Backstroke Technique Improvement 

backstroke swimming

Understanding Backstroke

The arm movements used in the backstroke, also known as the back crawl, are alternate and opposite. The other arm rebounds above the water from the hip to the overhead position as the first arm pulls through the water from an overhead position to the hip.

The legs execute a flutter kick identical to the one employed in the front crawl.

As its name suggests, the backstroke is the only one of the four competitive swimming strokes that is performed on the back.

Here are a few progressive ideas for refining your backstroke technique to guarantee you get the most out of your pool time.

On The Water’s Surface. 

  • When working on your backstroke, keep your body as flat as possible to be streamlined with the water, with a slight slope down to the hips to keep the leg movement underneath.
  • Allowing your hips to descend too low can slow you down; instead, keep your body close to the water’s surface.
  • Your neck should be relaxed, and your head should be still. Holding your head too high strains your neck and slows you down in the water.
  • The water should cover your ears, and your eyes should look up and back.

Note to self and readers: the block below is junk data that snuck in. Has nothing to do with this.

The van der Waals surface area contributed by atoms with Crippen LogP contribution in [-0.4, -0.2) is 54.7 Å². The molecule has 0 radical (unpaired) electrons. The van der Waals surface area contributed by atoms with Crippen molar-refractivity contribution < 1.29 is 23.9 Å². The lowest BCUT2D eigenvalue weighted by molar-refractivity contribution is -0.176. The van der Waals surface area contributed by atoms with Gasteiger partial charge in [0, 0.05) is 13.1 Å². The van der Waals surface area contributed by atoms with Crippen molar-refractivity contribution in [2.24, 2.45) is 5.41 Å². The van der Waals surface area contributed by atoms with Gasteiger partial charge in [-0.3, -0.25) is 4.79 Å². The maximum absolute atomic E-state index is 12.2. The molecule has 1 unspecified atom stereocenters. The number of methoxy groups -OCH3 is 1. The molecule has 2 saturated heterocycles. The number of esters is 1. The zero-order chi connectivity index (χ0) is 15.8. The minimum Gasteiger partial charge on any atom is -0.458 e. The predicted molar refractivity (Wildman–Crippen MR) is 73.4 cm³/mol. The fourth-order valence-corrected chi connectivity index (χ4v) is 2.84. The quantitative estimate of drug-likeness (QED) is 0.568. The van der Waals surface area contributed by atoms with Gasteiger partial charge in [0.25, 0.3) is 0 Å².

• Similarly to the front crawl, build momentum by moving your shoulders and hips. As one arm emerges from the water, the other begins the propulsive phase beneath the surface.

Arm Action

  • As your arm emerges out of the water, lead with your thumb. The movement of the shoulders should lift the arm out, not the other way around.
  • Your little finger should be the first to enter the water, with your arm straight and palm pointing outwards. Before entering the water, your arm should pass by your ear between your head’s shoulder and center lines.
  • Pulling your hand immediately after it enters the water will cause resistance.
  • Instead, move your hand out and down until it is in line with your upper chest and shoulders, with your arm bent.
  • Turn your hand so that the palm faces your feet. Then, push through the water until your arm is fully bent at the thigh and ready to be raised by turning your shoulders.


  • Keep your legs close together and kick with your hips, not your knees.
  • On the downbeat, keep your ankles loose and your knee slightly bent.
  • Kick as hard and as quickly as you’re comfortable. Sprinters can kick up to six beats every arm cycle, whereas longer-distance swimmers use less.


  • As much as possible, avoid holding your breath. Every time an arm completes a full cycle, a breath is normally taken—experiment with breathing in as one arm passes your ear and out as the other arm passes.
  • A steady breathing pattern will help your stroke rhythm.


  • As you get closer to the wall, swivel your torso to the front and bring both arms to a halt at the thigh.
  • Underwater, perform a forward somersault and put your feet on the wall with your knees open.
  • Stay on your back, straighten your knees, and squeeze your arms to your ears, one on the other.
  • Keep your form sleek and parallel to the water’s surface.